• Imagine you wanted to separate in different types of SPAM. You can’t just easily review the results and separate those types. The technology is a black-box behind the scenes. It just does what’s meant to do: separate SPAM from not SPAM, and if you want it to do something else, you have to tag again more data and re-train.

The challenge for customer support organizations

This problem is even more acute for specific business departments like customer service. Customer service teams usually organize their client’s tickets in different ways, and it’s the VP, director or ops manager that decides what’s more efficient for their specific business process and the nature of their business.

For instance, let’s compare a payment product (like PayPal) vs. a product that has payment functionality (like Netflix). It would be challenging to have a global system that applies to how they tag their tickets because different topics have different importance.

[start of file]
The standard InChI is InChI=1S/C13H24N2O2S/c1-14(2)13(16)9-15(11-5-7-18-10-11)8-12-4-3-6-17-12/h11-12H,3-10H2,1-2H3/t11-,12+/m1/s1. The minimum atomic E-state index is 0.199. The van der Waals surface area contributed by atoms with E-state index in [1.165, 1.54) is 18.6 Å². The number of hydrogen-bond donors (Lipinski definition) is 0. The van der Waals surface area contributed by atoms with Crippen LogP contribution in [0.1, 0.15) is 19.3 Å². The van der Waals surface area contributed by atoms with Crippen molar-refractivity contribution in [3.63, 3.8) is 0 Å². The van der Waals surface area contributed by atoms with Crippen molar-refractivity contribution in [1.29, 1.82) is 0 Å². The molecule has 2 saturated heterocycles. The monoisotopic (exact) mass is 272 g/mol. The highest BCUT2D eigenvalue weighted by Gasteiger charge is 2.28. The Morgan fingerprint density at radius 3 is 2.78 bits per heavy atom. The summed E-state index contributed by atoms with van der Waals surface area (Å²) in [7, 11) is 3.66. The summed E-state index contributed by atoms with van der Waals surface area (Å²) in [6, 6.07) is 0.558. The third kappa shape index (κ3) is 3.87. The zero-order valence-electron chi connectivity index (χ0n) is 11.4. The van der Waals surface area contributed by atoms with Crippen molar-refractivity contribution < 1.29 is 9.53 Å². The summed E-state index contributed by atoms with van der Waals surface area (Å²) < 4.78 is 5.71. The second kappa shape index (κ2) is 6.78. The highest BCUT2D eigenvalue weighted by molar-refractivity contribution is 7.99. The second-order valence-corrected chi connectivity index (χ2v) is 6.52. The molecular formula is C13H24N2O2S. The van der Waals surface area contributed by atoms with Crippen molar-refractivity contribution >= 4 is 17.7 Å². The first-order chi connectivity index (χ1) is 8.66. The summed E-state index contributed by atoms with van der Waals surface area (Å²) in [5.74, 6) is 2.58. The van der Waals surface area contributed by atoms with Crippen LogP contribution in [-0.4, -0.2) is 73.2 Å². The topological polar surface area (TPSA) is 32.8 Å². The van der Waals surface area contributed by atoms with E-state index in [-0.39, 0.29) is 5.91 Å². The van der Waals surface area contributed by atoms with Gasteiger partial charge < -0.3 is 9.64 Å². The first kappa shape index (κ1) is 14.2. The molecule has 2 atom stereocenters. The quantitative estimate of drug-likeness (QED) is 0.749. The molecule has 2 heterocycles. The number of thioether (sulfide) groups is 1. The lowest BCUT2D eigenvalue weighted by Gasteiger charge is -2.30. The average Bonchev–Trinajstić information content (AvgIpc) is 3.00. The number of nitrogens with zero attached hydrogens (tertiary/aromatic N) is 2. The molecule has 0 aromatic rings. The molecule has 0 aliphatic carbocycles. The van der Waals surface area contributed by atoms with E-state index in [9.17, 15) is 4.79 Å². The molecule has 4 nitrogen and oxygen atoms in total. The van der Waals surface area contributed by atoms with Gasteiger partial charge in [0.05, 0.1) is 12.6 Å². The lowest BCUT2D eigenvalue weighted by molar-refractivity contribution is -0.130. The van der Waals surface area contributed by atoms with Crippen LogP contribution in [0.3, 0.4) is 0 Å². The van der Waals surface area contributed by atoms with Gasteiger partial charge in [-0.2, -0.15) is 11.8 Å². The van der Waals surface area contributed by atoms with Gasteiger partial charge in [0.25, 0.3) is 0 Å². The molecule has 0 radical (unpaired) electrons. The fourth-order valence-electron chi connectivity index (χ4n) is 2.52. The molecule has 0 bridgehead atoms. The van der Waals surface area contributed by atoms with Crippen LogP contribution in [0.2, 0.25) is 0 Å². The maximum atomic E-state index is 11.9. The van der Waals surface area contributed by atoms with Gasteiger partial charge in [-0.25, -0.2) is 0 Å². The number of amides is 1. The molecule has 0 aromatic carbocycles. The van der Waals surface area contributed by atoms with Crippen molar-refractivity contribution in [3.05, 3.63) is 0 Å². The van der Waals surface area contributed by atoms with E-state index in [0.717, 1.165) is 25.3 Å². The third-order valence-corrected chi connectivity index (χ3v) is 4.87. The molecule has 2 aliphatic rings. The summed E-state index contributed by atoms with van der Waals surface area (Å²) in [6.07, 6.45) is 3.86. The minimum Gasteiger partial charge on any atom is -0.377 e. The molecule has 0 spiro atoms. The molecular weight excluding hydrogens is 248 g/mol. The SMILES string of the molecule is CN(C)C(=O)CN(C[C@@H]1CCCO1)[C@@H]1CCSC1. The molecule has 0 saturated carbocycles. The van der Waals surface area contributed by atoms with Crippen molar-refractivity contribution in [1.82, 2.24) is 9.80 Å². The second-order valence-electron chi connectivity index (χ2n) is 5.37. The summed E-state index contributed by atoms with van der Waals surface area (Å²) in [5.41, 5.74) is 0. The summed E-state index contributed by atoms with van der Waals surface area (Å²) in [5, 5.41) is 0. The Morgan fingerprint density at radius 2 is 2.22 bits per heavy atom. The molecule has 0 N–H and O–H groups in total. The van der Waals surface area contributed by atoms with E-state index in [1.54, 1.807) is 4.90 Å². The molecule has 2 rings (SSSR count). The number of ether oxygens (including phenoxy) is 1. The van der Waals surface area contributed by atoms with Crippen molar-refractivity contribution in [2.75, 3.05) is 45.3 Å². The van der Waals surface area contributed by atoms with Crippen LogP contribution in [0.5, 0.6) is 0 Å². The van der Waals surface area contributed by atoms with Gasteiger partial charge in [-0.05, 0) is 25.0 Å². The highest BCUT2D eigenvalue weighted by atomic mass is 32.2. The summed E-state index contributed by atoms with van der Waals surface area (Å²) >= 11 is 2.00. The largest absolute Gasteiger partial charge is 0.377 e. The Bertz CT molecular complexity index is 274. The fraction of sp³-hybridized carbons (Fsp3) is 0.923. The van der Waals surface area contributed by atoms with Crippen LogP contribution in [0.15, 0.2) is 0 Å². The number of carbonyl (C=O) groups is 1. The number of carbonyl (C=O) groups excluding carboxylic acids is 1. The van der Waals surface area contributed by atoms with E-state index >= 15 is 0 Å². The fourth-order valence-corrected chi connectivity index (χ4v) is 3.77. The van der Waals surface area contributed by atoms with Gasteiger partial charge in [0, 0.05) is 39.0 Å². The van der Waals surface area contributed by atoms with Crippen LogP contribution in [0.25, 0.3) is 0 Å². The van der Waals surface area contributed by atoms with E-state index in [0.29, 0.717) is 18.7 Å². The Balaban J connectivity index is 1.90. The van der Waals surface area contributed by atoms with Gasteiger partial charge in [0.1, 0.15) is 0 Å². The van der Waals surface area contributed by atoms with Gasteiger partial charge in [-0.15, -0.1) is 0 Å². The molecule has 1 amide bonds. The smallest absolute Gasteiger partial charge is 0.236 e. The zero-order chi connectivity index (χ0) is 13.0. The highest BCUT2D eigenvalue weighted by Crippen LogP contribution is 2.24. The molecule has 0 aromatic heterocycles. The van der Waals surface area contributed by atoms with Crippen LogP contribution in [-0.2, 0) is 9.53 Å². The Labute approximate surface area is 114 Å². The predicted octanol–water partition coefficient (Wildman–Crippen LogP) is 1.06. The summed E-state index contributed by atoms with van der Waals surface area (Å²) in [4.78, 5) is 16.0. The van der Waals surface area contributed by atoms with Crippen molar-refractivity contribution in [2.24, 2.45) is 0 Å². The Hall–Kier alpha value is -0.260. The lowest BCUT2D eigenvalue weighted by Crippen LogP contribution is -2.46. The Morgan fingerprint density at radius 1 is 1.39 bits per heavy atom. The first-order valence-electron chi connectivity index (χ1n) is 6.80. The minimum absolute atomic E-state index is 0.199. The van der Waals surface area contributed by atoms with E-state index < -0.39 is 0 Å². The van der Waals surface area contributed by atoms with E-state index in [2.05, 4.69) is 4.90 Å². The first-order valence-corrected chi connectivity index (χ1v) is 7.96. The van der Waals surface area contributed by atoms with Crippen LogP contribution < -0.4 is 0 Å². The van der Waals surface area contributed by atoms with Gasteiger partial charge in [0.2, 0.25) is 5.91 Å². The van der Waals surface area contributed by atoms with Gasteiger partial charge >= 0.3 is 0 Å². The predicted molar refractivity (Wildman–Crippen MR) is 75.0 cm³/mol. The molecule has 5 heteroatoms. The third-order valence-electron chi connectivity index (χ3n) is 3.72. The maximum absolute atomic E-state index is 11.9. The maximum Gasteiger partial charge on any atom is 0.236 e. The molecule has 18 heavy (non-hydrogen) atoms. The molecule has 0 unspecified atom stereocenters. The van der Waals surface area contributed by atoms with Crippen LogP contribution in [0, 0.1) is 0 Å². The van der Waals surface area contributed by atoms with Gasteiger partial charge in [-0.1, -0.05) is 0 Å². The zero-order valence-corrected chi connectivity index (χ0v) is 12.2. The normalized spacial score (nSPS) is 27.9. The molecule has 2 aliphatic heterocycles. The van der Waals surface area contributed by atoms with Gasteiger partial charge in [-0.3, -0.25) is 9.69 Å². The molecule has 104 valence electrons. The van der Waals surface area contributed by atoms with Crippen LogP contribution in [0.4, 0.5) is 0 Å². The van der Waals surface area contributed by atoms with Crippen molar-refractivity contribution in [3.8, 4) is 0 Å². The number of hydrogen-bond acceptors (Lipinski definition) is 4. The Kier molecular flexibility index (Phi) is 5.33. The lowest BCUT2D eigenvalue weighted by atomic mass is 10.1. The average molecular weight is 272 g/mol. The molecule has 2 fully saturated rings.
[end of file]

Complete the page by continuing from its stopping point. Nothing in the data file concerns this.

• In Paypal, it doesn’t matter if it’s a payment related problem, because probably 90% of the issues will be. Therefore, the tags will have to be more nuanced, for example, “international payment” or “lack of funds.”
  • In Netflix, a low percentage of problems will be about payments. Hence they can work with something less nuanced. The business processes affected will be probably related to “renewal payment”.

And the list could be infinite! Different companies structure their payment processes differently and, consequently, want to tag things in different ways.

Their business leaders are the ones that know what’s the best way to optimize their processes.